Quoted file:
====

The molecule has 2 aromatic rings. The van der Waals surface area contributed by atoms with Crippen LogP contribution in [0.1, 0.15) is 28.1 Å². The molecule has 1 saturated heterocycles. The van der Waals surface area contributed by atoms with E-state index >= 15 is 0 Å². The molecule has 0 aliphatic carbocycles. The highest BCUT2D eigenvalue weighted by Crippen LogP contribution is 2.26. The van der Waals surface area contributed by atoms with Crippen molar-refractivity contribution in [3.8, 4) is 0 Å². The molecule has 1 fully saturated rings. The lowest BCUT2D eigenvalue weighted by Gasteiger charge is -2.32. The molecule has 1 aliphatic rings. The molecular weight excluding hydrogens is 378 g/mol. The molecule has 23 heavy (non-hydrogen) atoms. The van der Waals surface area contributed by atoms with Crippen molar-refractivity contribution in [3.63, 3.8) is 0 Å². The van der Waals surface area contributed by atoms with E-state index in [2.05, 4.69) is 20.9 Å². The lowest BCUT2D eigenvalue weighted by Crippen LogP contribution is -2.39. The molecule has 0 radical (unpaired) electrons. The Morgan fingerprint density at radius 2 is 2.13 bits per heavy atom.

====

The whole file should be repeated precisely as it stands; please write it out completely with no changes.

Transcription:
The molecule has 2 aromatic rings. The van der Waals surface area contributed by atoms with Crippen LogP contribution in [0.1, 0.15) is 28.1 Å². The molecule has 1 saturated heterocycles. The van der Waals surface area contributed by atoms with E-state index >= 15 is 0 Å². The molecule has 0 aliphatic carbocycles. The highest BCUT2D eigenvalue weighted by Crippen LogP contribution is 2.26. The van der Waals surface area contributed by atoms with Crippen molar-refractivity contribution in [3.8, 4) is 0 Å². The molecule has 1 fully saturated rings. The lowest BCUT2D eigenvalue weighted by Gasteiger charge is -2.32. The molecule has 1 aliphatic rings. The molecular weight excluding hydrogens is 378 g/mol. The molecule has 23 heavy (non-hydrogen) atoms. The van der Waals surface area contributed by atoms with Crippen molar-refractivity contribution in [3.63, 3.8) is 0 Å². The van der Waals surface area contributed by atoms with E-state index in [2.05, 4.69) is 20.9 Å². The lowest BCUT2D eigenvalue weighted by Crippen LogP contribution is -2.39. The molecule has 0 radical (unpaired) electrons. The Morgan fingerprint density at radius 2 is 2.13 bits per heavy atom.